“Several studies in humans have reported that improved pain control is associated with exercise in a variety of painful conditions, including osteoarthritis, fibromyalgia, and neuropathic pain.
Despite the growing amount of experimental data on physical exercise and nociception, the precise mechanisms through which high-intensity exercise reduces pain remain elusive.
Since the glutamatergic system plays a major role in pain transmission, we firstly analyzed if physical exercise could be able to decrease glutamate-induced nociception through G-protein-coupled receptor (G-PCR) activation.
The second purpose of this study was to examine the effect of exercising upon phosphorylation of protein kinase A (PKA) isoforms induced by intraplantar (i.pl.) glutamate injection in mice.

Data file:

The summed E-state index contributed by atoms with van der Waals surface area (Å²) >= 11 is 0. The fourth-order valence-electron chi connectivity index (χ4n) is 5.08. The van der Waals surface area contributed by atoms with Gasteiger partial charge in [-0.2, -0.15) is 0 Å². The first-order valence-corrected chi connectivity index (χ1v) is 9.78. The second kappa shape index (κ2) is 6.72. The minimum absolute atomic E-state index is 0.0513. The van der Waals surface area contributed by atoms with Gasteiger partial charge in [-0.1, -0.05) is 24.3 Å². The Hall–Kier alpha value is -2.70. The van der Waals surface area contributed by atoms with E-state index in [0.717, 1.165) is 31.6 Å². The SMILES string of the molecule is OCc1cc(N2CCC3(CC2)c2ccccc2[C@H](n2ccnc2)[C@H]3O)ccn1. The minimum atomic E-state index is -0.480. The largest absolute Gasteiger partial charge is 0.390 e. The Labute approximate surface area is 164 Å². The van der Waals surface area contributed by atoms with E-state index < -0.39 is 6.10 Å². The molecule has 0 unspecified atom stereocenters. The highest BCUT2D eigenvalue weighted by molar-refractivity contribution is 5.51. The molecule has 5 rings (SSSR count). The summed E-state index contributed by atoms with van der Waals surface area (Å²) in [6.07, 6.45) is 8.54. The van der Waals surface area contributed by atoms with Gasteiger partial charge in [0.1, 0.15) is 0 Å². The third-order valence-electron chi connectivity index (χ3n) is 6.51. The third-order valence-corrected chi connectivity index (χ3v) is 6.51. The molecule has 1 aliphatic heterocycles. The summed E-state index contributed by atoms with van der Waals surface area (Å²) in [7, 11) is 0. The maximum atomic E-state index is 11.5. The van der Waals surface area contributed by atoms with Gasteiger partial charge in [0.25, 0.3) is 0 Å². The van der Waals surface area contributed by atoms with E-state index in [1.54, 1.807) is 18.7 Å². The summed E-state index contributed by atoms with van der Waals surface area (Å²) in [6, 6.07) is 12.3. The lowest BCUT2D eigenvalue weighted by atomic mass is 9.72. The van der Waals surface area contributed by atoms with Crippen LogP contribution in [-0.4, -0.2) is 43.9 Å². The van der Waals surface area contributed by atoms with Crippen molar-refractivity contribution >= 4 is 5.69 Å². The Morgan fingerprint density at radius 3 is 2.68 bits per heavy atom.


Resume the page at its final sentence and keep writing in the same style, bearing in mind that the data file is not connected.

Our results demonstrate that high-intensity swimming exercise decreases nociception induced by glutamate and that i.pl. or intrathecal injections of cannabinoid, opioid, and adenosine receptor antagonists, AM281, naloxone, and 1,3-dipropyl-8-cyclopentylxanthine (DPCPX), respectively, prevent this effect.
Furthermore, the peripheral A1 and opioid receptors, but not CB1, are also involved in exercise’s effect. We also verified that glutamate injection increases levels of phosphorylated PKA (p-PKA). High-intensity swimming exercise significantly prevented p-PKA increase.
The current data show the direct involvement of the glutamatergic system on the hyponociceptive effect of high-intensity swimming exercise as well as demonstrate that physical exercise can activate multiple intracellular pathways through G-PCR activation, which share the same endogenous mechanism, i.e., inhibition of p-PKA.”